This week caused two polar opposite reactions in me in terms of my feelings towards MGMT 300.
Firstly, I became almost embarrassingly excited to be selected and put into teams. During my time studying psychology I'd learnt rather a lot about team dynamics, and it would be safe to say I would enjoy being in a team solely to analyse how they work. All the interesting concepts like groupthink, group polarisation, and leadership emerge and bring out both the best and worst in people. After reading Oakley et al.'s (2004) guide to teams I added a fully-fledged profile of a couch potato and a hitchhiker to my analytical mind, and was eager to see them in play. Though perhaps not in my own team. Character profiles aside, the section that struck me as most interesting and relevant in Oakley et al.’s (2004) reading was section C, 'dealing with problem team members'. Disliking confrontation as I do, it was relieving to see there were other less direct ways of dealing with difficult behaviour, and ways to prevent it - like team contracts. Which I found to be useful information when I we were eventually organised into teams and I was revealed to be in charge of HR.
In comparison, my small fondness for teams was outweighed by my ever-developing dislike for MikesBikes. In fact I not only disliked MikesBikes, I loathed it. If that little dog analysed my company one more time while riding its stupid little bike down a stupid little hill I was going to through my laptop out the window. I read the reports, I read the advisor's suggestions, I watched demonstration videos and tips online, yet still I couldn't get my share price to that illusive $25 by Tuesday. This feeling was shared by many people I talked to, and it was only after I received pointers from a friend who had a miracle breakthrough at the last minute that I managed to (slowly) understand it. These feelings coloured my view as I read Katzenbach and Smith’s (1992) article, though I have to admit I had calmed down by the time I got to the more encouraging story of the 'Connectors' at Motorola, which softened me a little. I resigned myself to the age old notion that if I kept trying, and kept up that strong performance ethic which Katzenbach and Smith (1992) attributed to Motorola's success, then maybe I could endure MikesBikes, at least for a semester.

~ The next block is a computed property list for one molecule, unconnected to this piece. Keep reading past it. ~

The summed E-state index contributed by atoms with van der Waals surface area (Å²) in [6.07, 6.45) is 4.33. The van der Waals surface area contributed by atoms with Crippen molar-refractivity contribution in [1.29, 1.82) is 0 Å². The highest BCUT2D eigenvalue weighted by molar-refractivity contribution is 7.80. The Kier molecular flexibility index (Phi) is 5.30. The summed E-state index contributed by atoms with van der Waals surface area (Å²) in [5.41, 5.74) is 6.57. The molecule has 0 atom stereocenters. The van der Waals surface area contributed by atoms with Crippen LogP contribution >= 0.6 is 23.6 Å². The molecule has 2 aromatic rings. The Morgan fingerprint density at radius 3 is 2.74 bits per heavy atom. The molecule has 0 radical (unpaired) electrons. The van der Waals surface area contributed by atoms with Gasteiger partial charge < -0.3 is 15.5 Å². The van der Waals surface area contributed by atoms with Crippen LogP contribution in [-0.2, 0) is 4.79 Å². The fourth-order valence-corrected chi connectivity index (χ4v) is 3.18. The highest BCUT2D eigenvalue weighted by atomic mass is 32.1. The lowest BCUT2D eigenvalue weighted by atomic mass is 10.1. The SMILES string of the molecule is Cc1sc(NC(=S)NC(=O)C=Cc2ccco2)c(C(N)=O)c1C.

Though I swear I will NEVER own a bike store.